The Airborne Internet is a proposed network in which all nodes would be located in aircraft. The network is intended for use in aviation communications, navigation, and surveillance (CNS) and would also be useful to businesses, private Internet users, and government agencies, especially the military. In time of war, for example, an airborne network might enable military planes to operate without the need for a communications infrastructure on the ground. Such a network could also allow civilian planes to continually monitor each other's positions and flight paths.
At least three different methods have been proposed for putting communication nodes aloft. The first method would employ manned aircraft, the second method would use unmanned aircraft, and the third method would use blimps. The nodes would provide air-to-air, surface-to-air, and surface-to-surface communications. The aircraft or blimps would fly at altitudes of around 10 mi (16 km), and would cover regions of about 40 mi (64 mi) in radius. Data transfer rates would be on the order of several megabits per second, comparable to those of high-speed cable modem connections. Network users could communicate directly with other users, and indirectly with conventional Internet users through surface-based nodes. Like the Internet, the Airborne Network would use TCP/IP as the set of protocols for specifying network addresses and ensuring message packets arrive.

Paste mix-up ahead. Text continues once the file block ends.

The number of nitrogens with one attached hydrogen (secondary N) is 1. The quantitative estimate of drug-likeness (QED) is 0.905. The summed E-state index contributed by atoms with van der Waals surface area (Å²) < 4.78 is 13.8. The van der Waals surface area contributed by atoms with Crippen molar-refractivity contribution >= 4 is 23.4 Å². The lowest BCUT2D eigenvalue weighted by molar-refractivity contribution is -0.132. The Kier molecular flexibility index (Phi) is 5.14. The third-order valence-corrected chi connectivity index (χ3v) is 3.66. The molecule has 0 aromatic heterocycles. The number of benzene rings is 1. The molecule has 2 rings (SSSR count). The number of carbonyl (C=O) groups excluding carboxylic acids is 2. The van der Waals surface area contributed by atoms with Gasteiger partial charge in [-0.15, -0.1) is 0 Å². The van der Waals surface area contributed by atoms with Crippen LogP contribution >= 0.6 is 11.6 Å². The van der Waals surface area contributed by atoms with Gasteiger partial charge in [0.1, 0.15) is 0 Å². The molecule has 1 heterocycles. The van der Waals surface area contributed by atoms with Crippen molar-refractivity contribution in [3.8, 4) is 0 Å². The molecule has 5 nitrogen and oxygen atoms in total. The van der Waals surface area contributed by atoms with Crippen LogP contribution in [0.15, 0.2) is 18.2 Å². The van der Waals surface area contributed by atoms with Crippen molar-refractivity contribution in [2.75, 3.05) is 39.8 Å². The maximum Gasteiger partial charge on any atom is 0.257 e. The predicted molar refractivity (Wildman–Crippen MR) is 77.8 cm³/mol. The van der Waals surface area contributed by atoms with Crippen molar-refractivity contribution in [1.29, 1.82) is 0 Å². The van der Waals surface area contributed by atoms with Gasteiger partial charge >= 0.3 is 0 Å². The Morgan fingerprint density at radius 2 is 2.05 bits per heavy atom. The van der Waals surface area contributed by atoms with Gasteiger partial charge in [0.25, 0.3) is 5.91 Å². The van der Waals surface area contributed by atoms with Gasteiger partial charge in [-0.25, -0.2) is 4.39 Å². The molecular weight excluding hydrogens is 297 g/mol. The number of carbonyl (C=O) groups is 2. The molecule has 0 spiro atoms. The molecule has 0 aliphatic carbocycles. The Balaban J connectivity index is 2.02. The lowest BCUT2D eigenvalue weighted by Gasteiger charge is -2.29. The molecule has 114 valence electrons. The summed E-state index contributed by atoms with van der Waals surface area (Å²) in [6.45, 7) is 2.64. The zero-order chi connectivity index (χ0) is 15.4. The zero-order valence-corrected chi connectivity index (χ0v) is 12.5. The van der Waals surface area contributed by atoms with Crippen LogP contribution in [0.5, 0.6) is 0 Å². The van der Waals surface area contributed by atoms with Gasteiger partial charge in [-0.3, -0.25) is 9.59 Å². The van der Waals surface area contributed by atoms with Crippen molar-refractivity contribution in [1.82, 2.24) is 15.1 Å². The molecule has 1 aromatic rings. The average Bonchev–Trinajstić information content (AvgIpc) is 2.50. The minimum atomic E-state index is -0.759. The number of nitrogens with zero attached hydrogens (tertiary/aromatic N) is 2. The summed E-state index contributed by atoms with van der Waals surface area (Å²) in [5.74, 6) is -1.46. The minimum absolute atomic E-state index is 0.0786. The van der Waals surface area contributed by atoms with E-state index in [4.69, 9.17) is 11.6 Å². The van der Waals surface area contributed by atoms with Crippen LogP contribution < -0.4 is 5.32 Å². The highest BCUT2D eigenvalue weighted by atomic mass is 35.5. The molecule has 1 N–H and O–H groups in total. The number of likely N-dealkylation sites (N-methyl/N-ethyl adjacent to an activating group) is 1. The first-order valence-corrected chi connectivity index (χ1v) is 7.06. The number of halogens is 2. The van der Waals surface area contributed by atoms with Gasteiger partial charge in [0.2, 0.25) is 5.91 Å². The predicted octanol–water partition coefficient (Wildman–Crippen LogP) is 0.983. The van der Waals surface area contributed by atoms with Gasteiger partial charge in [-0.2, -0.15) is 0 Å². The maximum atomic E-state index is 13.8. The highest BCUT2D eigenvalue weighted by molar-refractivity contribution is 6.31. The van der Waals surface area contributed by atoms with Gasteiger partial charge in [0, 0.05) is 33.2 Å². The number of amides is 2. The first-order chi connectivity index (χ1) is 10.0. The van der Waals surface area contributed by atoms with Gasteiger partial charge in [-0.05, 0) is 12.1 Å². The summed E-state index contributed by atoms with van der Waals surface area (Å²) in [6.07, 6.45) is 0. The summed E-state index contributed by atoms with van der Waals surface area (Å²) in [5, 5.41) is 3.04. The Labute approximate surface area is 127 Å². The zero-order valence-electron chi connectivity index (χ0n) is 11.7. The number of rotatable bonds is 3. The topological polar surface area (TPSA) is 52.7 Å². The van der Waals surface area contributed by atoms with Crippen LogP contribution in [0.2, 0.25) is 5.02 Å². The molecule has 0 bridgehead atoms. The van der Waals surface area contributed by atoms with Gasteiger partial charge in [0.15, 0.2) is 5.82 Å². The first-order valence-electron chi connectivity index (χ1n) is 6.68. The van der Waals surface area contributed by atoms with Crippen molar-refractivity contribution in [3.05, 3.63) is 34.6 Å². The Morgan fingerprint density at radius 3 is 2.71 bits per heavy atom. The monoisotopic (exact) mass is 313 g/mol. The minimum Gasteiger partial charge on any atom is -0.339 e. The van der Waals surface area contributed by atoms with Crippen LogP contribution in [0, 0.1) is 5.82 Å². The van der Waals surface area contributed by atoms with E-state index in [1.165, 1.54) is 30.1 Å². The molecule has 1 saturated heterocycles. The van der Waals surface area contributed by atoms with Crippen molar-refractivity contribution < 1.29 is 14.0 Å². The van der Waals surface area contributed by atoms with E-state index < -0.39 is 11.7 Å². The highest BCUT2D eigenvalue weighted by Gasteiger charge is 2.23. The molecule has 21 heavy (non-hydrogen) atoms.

The concept of the Airborne Internet was first proposed at NASA Langley Research Center's Small Aircraft Transportation System (SATS) Planning Conference in 1999. The goal of the SATS initiative is implementation of small aircraft for public transportation. In one conference session, it was suggested that such a system would require a peer-to-peer communciations network among the aircraft. The Airborne Internet Consortium formed subsequently to promote and aid in the development of such a system. Consortion members include Aerosat, C3D Aero, and United Airlines.
Airborne Internet is sometimes shortened to AI, although that abbreviation more commonly refers to artificial intelligence.